Why is Diversity in Engineering So Hard to Achieve?

June 10, 2011

(ASCE member George Thomas mentors NSBE Student Members)

In recent months, as a representative of ASCE, I’ve participated in two National Academies briefings (one Congressional and the other for the Society of Women Engineers) regarding where the Science, Technology, Engineering and Mathematics (STEM) community stands with regard to successfully  engaging underrepresented minority talent in STEM fields.  The conversation at both of these briefings was urgent, pragmatic and to-the-point, streamlining the STEM issue and providing clear direction for thoughtful dialogue among ASCE members and our engineering community partners to assess how well we are engaging minority talent and whether we should be doing more.  The conversation settled into four basic themes:

•             First, get it out of your head that this is about race, ethnicity, and gender.  STEM diversity is about the U.S. being competitive overall and leveraging our “dramatically” changing demographics to our advantage.

•             Second, we find ourselves at a crossroads not because there is a lack of interest in STEM fields, (college admissions show many students entering with high hopes of STEM careers). We’ve gotten to this point because we lack success in developing talent at every level of postsecondary education. There is much collaborative work to be done in an education process that has been accountable for this “not so insurmountable” dilemma.

•             Third, while everyone has an opinion, there are some best practice-based solutions that we can all agree to, yet need to do so urgently, to take on some accountability and get this show on the road!

•             And finally, some focus needs to be on those who hold down STEM professions while we work on improving the future.  Retention is just as important as recruitment, if not more, if we are to succeed.

Over the next few months, my colleague Leslie Payne (Senior Manager for Pre-College Outreach) and I will dissect this issue using the “Rising Above the Gathering Storm” and “Expanding Underrepresented Minority Participation: America’s Science and Technology Talent at Crossroads” reports as the basis for discussions.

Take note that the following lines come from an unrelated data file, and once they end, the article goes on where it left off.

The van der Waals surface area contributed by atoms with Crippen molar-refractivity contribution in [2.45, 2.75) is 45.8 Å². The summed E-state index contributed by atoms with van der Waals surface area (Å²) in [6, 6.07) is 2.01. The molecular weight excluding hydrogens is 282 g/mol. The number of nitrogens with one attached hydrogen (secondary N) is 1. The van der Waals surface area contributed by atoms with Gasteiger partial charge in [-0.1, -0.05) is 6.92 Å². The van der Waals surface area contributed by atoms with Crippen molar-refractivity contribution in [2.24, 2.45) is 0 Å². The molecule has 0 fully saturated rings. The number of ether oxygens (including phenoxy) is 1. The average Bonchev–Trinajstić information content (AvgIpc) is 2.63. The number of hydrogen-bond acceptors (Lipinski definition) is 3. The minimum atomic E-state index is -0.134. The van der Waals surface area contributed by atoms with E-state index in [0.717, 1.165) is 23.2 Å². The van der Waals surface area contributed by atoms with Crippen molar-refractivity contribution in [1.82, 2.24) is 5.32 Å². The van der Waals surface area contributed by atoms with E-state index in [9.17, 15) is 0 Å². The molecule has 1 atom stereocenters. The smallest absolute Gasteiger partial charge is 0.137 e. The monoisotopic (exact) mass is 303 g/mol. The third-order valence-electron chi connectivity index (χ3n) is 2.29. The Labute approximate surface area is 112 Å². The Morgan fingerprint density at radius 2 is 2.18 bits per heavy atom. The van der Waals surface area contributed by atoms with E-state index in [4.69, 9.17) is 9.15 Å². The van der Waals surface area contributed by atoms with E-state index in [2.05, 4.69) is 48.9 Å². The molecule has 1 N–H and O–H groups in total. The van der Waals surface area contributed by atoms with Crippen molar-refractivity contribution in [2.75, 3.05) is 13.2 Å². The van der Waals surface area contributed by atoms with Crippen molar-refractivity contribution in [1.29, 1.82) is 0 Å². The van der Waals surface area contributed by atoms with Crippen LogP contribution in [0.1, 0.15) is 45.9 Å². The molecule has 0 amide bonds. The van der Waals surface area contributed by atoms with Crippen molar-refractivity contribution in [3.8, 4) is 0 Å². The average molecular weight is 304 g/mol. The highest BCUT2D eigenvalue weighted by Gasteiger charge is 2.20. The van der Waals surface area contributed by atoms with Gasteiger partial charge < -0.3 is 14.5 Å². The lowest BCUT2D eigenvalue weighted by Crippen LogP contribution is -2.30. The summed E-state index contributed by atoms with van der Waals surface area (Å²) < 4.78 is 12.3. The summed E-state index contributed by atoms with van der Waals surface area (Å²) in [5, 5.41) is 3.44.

Please join in this thought provoking and insightful dialogue.  We want to learn from your perspective and gain advantage from your insights into this issue.  We hope that together we will be inspired as individuals and as a Society to take accountability for solving this urgent global competitiveness dilemma.

How do you think ASCE could act at a local level to encourage minority talent to enter the STEM fields?

Constance Thompson, Senior Manager, Diversity Programs

1 Comment
  • To George Thomas:

    I believe you are my good friend from Michigan State University and later got separated when I went in the Army during the Vietnam years. Retired in the Army in 1998 after 30 years.Got my BS from Univ of Mssouri-Rolla in ’73 and later MS Civil Engineering at Univ of Missouri-Columbia ’80

    My only dual track meet as a miler at Wyandotte Roosevelt HS, Michigan , that was beaten in my senior year at my HS home track by you

    I am in ASCE chapter in Anchorage ,AK and also in AECOM with Thomas.York@AECOM.com
    Married the same girl,Ann, from HS who graduated from UM in ’66, and 45 years later now with 2 boys, both engineers, and five grandchildren. We also have a condo in Richmond, Va where we stay about half the year with the grandkids.

    Please make contact and come up here for a summer vacation trip. Just fly into Anchorage and we will take care of you for a great visit.

    Finally found you. –Tom

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